Mountain Storm, Alexandre Calame (Swiss , 1810 - 1864)

Mountain Storm, Alexandre Calame (Swiss , 1810 – 1864)

“But as for you, continue in what you have learned and firmly believed, knowing from whom you learned it, and how from childhood you have known the sacred writings that are able to instruct you for salvation through faith in Christ Jesus. All scripture is inspired by God and is useful for teaching, for reproof, for correction, and for training in righteousness so that everyone who belongs to God may be proficient, equipped for every good work.” II Timothy 3:14-17

“But as for you…”, Paul says twice to Timothy in the space of four verses (v. 10 -14). In both cases he is drawing the strong contrast between the way the world is moving and how a Christian should stand. In a very real sense this is the message to every Christian in every age : the world, the culture, is going one way, “but as for you…”. Unless we get this we are always in danger of being swept up in the currents of contemporary culture and carried to a place far from Christ.

Even within the church itself are there strong forces to adapt our message and our lives to that flow. To succumb, however, is to our peril and the culture’s itself, for we are called to redeem the culture, to transform it in Christ, not to be transformed by it: “Every Christian is called to be different from the world. ‘Don’t let the world around you squeeze you into its own mold” (Romans 12:2 JBP):

“Certainly the pressures upon us to conform are colossal, not only from the direct challenge to traditional beliefs and morals, but also – and more – from the insidious and pervasive atmosphere of secularism which even seeps into the church. Many give in, often without realizing what they are doing. But again and again the word of God addresses us, calling us not to be moved. We are not to be like a ‘reed shaken by the wind’, feebly bowing down before it from whatever direction it may blow. Rather, like a rock in a mountain torrent, we are to stand firm.” John Stott, II Timothy, p. 92)

As the foundation of Timothy’s ability to stand “like a rock in a torrent”, Paul calls him to “continue in what you have learned and firmly believed”. That is, to remember clearly and hold fast to the faith as delivered by the apostles, to let that faith be the standard of his belief and teaching. It is the same for us, the faith we hold to must be the one “once for all delivered to the saints”, and by that faith we judge everything.

Moreover, this faith and stance are to be shaped by Scripture. Scripture was to be the standard of all Timothy believed and all he taught. It is also to be so for us. From the beginning, the Holy Scripture, those books which the Church has realized and recognized as inspired by God, has been the standard of our belief. The Dogmatic Constitution on Divine Revelation, Dei Verbum, from Vatican II speaks clearly of the historic belief of the entire Church, whether Catholic or Protestant:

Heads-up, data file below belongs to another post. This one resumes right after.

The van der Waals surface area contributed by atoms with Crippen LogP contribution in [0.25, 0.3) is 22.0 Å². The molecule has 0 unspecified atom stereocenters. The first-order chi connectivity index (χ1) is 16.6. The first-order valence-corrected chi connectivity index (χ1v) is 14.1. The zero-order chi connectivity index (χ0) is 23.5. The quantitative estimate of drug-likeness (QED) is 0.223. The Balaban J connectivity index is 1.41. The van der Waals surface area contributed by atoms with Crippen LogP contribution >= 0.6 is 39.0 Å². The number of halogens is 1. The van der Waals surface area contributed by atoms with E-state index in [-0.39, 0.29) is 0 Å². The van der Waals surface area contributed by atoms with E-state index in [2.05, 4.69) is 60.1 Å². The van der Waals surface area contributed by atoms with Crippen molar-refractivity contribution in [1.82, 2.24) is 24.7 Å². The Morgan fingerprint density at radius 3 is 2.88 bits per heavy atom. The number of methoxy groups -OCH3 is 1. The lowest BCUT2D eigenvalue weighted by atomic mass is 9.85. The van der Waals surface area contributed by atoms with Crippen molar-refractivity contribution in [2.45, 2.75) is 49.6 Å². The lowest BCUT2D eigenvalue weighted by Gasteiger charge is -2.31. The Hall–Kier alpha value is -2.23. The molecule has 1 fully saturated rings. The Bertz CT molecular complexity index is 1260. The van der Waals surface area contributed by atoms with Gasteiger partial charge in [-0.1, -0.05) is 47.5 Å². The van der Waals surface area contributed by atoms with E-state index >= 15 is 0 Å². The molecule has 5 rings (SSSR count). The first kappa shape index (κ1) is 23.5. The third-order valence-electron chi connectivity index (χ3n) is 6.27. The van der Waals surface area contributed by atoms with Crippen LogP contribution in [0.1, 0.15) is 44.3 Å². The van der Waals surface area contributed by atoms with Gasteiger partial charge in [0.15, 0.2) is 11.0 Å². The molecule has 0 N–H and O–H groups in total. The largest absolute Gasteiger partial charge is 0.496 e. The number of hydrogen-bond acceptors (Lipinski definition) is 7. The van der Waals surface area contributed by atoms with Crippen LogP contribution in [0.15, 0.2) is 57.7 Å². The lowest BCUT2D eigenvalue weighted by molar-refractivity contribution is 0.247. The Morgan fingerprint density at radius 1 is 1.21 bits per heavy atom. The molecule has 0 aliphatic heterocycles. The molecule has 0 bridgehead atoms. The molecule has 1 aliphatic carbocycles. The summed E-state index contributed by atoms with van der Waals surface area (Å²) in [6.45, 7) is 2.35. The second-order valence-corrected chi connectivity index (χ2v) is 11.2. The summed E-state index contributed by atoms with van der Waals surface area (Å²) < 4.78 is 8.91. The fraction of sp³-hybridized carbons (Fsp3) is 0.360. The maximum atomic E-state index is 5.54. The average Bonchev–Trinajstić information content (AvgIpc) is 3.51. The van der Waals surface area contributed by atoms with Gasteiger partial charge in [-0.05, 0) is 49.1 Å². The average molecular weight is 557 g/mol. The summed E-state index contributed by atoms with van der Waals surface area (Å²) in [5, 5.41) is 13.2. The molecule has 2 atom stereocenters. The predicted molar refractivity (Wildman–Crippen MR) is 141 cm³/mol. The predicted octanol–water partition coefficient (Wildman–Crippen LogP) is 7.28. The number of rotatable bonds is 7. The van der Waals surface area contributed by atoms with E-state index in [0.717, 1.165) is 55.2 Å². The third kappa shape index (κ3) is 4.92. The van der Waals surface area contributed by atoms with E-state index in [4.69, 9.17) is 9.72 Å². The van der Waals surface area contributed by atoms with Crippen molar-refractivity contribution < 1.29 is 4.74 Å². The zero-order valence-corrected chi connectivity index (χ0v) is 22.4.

“The divinely revealed realities, which are contained and presented in the text of sacred Scripture, have been written down under the inspiration of the Holy Scripture. For Holy Mother Church relying on the faith of the apostolic age, accepts as sacred and canonical the books of the Old and New Testament entire, with all their parts, on the grounds that, written under the inspiration of the Holy Spirit (cf John 20:31; II Timothy 3:16, II Peter 1:19-21,3:15-16)… Since, therefore , all that the inspired authors, or sacred writers, affirm should be regarded as affirmed by the Holy Spirit, we must acknowledge that the books of Scripture firmly, faithfully and without error, teach that truth which God, for the sake of our salvation, wished to see confided to Sacred Scripture.”

But even beyond that, the inspired Word was to be seen as a living thing that not only set the standard of our faith but which helped to produce that very faith itself. As Paul says, therefore, “it is useful for teaching, for reproof, for correction, and for training in righteousness.” Or, as Dei Verbum says, “And such is the force and power of the Word of God that it can serve the Church as strength for their faith, food for their soul, and a pure and lasting fount of spiritual life.

The Christian is called to hold fast to the Scripture as both the standard of her belief, a true source of her inspiration, and and a sure fount of her transformation. That is, God has inspired scripture and still inspires those who read Scripture in faith. As such there cannot be much more important task for all of us than to embrace and learn God’s Written Word. To that end, the prayer Thomas Cranmer, Archbishop of Canterbury wrote for the Anglican liturgy should become the prayer of each of us:

“Blessed Lord, who caused all Holy Scripture to be written for our learning: Grant us so to hear them, read, mark, learn, and inwardly digest them, that we may embrace and ever hold fast the blessed hope of everlasting life, which you have given us in our savior Jesus Christ; who lives and reigns with you and the Holy Spirit, one God, for ever and ever. Amen

“Ignorance of the Scriptures is ignorance of Christ” St Jerome